Daily Brief: Californian Women Set World Record Row From SF To HI

Also, is San Bernardino getting ready to secede from the Republic of California?


» U.S. To Deploy 800,000 Additional Monkeypox Vaccine DosesThe announcement comes amid growing criticism that authorities have been too slow in deploying the vaccine, potentially missing the window to contain what could soon become an entrenched infectious disease. [AP]

» Audit says nearly 1 million in CA face long-term health issues due to unsafe drinking water The state auditor also criticized the State Water Resources Control Board, saying it lacked the urgency to address the issues. [KCRA]

» Many Kids Who Lost Parents to COVID Will Now Get State AidIn California, 32,000 children under 18 have experienced the death of a parent or primary caregiver from COVID-19, according to research by the Global Reference Group for Children Affected by COVID-19. [KQED]

» Saving Endangered Monarch Butterflies Is At Our FingertipsWhile climate change is the biggest factor affecting the monarch population, we should stop spraying the pesticides that kill the milkweeds that the butterflies gorge themselves on. [NBC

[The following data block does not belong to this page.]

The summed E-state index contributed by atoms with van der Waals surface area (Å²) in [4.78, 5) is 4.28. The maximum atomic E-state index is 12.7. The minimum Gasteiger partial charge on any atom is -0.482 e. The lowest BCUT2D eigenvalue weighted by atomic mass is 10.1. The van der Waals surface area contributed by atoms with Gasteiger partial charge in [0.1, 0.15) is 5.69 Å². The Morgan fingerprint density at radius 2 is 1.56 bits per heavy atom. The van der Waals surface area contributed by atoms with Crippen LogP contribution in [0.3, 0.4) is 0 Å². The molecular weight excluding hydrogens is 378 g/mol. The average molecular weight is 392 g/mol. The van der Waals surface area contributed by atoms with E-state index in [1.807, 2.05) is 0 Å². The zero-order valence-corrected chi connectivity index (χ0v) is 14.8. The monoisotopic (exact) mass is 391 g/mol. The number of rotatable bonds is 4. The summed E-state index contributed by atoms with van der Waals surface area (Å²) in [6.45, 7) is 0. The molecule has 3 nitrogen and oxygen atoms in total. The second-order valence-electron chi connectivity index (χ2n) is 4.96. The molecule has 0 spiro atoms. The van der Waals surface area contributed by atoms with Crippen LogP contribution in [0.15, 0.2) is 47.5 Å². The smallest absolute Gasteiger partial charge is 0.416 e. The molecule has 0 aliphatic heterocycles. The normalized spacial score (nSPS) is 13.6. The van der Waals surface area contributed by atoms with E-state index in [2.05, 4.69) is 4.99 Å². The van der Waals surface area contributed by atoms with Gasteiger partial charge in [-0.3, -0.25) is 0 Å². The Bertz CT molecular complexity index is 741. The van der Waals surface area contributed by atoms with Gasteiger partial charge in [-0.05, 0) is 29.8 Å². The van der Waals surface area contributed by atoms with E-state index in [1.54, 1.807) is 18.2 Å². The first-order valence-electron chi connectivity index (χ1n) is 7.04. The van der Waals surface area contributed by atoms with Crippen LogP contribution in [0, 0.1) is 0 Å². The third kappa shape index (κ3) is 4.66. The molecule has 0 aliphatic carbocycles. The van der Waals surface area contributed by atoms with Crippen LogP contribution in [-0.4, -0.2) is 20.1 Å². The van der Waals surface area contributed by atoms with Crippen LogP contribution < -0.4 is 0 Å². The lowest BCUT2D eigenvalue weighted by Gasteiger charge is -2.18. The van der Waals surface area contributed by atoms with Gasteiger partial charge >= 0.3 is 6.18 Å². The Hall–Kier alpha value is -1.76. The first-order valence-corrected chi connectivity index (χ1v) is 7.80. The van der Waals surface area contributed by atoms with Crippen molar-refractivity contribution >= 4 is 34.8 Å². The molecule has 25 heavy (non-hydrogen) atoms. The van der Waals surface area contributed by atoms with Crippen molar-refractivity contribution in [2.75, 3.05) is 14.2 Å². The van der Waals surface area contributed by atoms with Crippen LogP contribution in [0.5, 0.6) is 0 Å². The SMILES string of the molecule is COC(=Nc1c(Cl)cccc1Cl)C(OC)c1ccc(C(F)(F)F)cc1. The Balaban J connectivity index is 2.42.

» After Decades Of Failure, California Dusts Off Controversial Delta Tunnel Water Project Gov. Gavin Newsom’s administration revived the Delta tunnel project Wednesday, unveiling a downsized version of the controversial, multibillion-dollar plan to re-engineer the fragile estuary on Sacramento’s doorstep that serves as the hub of California’s over-stressed water-delivery network. [Sacramento Bee]





There Goes the Gayborhood!

PLUMMER PARK IN THE summertime is an urban idyll. The happy shrieks of children frolicking in its playground. The pop of tennis balls being swatted around its immaculately maintained courts. The murmurs of old men huddled around chess tables. You would never guess that this oh-so-peaceful four-acre patch of green wedged between Santa Monica Boulevard and Fountain Avenue is on the front lines of an increasingly bitter battle for the heart and soul of West Hollywood.

The details of the argument over the park, which have to do with the installation of gender-neutral bathrooms, aren’t really important. Suffice to say that the dispute is the latest skirmish in a larger civil war over everything from policing to public transport to economic policy. On one side is the city’s old guard leadership—the now-sixty something gay men who founded WeHo in the 1980s, steered it through the AIDS crisis in the 1990s, and built the tiny city into one of the most famous and prosperous gay communities in the world.

On the other is an energized new guard of activists and local politicians who have a starkly different vision for the city. Younger, woker, and sexually and ethnically more diverse, they’re determined to remake the city in their own image


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